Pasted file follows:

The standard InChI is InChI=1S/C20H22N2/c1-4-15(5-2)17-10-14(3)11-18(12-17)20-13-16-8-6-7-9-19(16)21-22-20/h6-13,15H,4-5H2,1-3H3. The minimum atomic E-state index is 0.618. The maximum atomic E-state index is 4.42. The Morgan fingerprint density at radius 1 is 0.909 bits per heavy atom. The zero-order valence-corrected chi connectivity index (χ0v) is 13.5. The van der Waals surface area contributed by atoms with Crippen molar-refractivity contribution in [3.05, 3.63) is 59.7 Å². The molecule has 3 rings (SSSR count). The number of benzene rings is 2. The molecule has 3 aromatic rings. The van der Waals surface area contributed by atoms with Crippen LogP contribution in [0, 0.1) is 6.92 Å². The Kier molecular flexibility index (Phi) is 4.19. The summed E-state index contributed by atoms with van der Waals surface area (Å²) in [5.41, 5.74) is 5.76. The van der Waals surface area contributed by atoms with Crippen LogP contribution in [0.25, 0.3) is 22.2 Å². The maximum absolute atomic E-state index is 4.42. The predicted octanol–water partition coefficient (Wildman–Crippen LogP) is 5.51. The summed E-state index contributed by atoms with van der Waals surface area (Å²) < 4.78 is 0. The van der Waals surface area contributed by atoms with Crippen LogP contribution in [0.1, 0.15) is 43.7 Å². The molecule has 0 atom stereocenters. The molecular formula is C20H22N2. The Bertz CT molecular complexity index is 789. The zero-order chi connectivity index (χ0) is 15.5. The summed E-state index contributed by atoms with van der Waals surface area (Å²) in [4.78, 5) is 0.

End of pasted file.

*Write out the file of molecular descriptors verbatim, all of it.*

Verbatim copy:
The standard InChI is InChI=1S/C20H22N2/c1-4-15(5-2)17-10-14(3)11-18(12-17)20-13-16-8-6-7-9-19(16)21-22-20/h6-13,15H,4-5H2,1-3H3. The minimum atomic E-state index is 0.618. The maximum atomic E-state index is 4.42. The Morgan fingerprint density at radius 1 is 0.909 bits per heavy atom. The zero-order valence-corrected chi connectivity index (χ0v) is 13.5. The van der Waals surface area contributed by atoms with Crippen molar-refractivity contribution in [3.05, 3.63) is 59.7 Å². The molecule has 3 rings (SSSR count). The number of benzene rings is 2. The molecule has 3 aromatic rings. The van der Waals surface area contributed by atoms with Crippen LogP contribution in [0, 0.1) is 6.92 Å². The Kier molecular flexibility index (Phi) is 4.19. The summed E-state index contributed by atoms with van der Waals surface area (Å²) in [5.41, 5.74) is 5.76. The van der Waals surface area contributed by atoms with Crippen LogP contribution in [0.25, 0.3) is 22.2 Å². The maximum absolute atomic E-state index is 4.42. The predicted octanol–water partition coefficient (Wildman–Crippen LogP) is 5.51. The summed E-state index contributed by atoms with van der Waals surface area (Å²) < 4.78 is 0. The van der Waals surface area contributed by atoms with Crippen LogP contribution in [0.1, 0.15) is 43.7 Å². The molecule has 0 atom stereocenters. The molecular formula is C20H22N2. The Bertz CT molecular complexity index is 789. The zero-order chi connectivity index (χ0) is 15.5. The summed E-state index contributed by atoms with van der Waals surface area (Å²) in [4.78, 5) is 0.